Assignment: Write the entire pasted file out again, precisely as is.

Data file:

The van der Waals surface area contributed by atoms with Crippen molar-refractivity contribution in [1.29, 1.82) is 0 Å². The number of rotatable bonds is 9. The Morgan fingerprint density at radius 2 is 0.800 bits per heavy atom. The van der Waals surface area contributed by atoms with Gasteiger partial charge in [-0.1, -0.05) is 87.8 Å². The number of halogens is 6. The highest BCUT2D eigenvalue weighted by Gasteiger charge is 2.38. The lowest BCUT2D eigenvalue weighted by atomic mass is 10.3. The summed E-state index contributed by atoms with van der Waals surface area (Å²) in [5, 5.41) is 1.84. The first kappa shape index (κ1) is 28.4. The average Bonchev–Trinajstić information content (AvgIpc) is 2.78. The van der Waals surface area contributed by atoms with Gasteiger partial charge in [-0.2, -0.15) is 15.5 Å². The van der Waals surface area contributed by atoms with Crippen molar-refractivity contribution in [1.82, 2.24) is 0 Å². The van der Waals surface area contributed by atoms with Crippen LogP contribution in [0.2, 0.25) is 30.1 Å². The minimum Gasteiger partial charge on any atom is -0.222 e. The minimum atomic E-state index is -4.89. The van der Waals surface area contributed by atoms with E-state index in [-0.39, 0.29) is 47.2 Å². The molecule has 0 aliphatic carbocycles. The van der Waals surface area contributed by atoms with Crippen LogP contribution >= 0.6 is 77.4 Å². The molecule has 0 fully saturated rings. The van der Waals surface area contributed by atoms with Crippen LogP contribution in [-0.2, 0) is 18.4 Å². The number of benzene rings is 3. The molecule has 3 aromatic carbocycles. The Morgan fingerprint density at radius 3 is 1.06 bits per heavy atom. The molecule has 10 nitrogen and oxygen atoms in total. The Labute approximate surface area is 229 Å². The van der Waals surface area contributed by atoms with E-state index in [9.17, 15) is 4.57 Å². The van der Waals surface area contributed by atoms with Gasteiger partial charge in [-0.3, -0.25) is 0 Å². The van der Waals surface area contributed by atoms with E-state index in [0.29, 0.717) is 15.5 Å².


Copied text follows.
The van der Waals surface area contributed by atoms with Crippen molar-refractivity contribution in [1.29, 1.82) is 0 Å². The number of rotatable bonds is 9. The Morgan fingerprint density at radius 2 is 0.800 bits per heavy atom. The van der Waals surface area contributed by atoms with Gasteiger partial charge in [-0.1, -0.05) is 87.8 Å². The number of halogens is 6. The highest BCUT2D eigenvalue weighted by Gasteiger charge is 2.38. The lowest BCUT2D eigenvalue weighted by atomic mass is 10.3. The summed E-state index contributed by atoms with van der Waals surface area (Å²) in [5, 5.41) is 1.84. The first kappa shape index (κ1) is 28.4. The average Bonchev–Trinajstić information content (AvgIpc) is 2.78. The van der Waals surface area contributed by atoms with Gasteiger partial charge in [-0.2, -0.15) is 15.5 Å². The van der Waals surface area contributed by atoms with Crippen molar-refractivity contribution in [1.82, 2.24) is 0 Å². The van der Waals surface area contributed by atoms with Crippen LogP contribution in [0.2, 0.25) is 30.1 Å². The minimum Gasteiger partial charge on any atom is -0.222 e. The minimum atomic E-state index is -4.89. The van der Waals surface area contributed by atoms with E-state index in [-0.39, 0.29) is 47.2 Å². The molecule has 0 aliphatic carbocycles. The van der Waals surface area contributed by atoms with Crippen LogP contribution >= 0.6 is 77.4 Å². The molecule has 0 fully saturated rings. The van der Waals surface area contributed by atoms with Crippen LogP contribution in [-0.2, 0) is 18.4 Å². The number of benzene rings is 3. The molecule has 3 aromatic carbocycles. The Morgan fingerprint density at radius 3 is 1.06 bits per heavy atom. The molecule has 10 nitrogen and oxygen atoms in total. The Labute approximate surface area is 229 Å². The van der Waals surface area contributed by atoms with E-state index in [9.17, 15) is 4.57 Å². The van der Waals surface area contributed by atoms with Gasteiger partial charge in [-0.3, -0.25) is 0 Å². The van der Waals surface area contributed by atoms with E-state index in [0.29, 0.717) is 15.5 Å².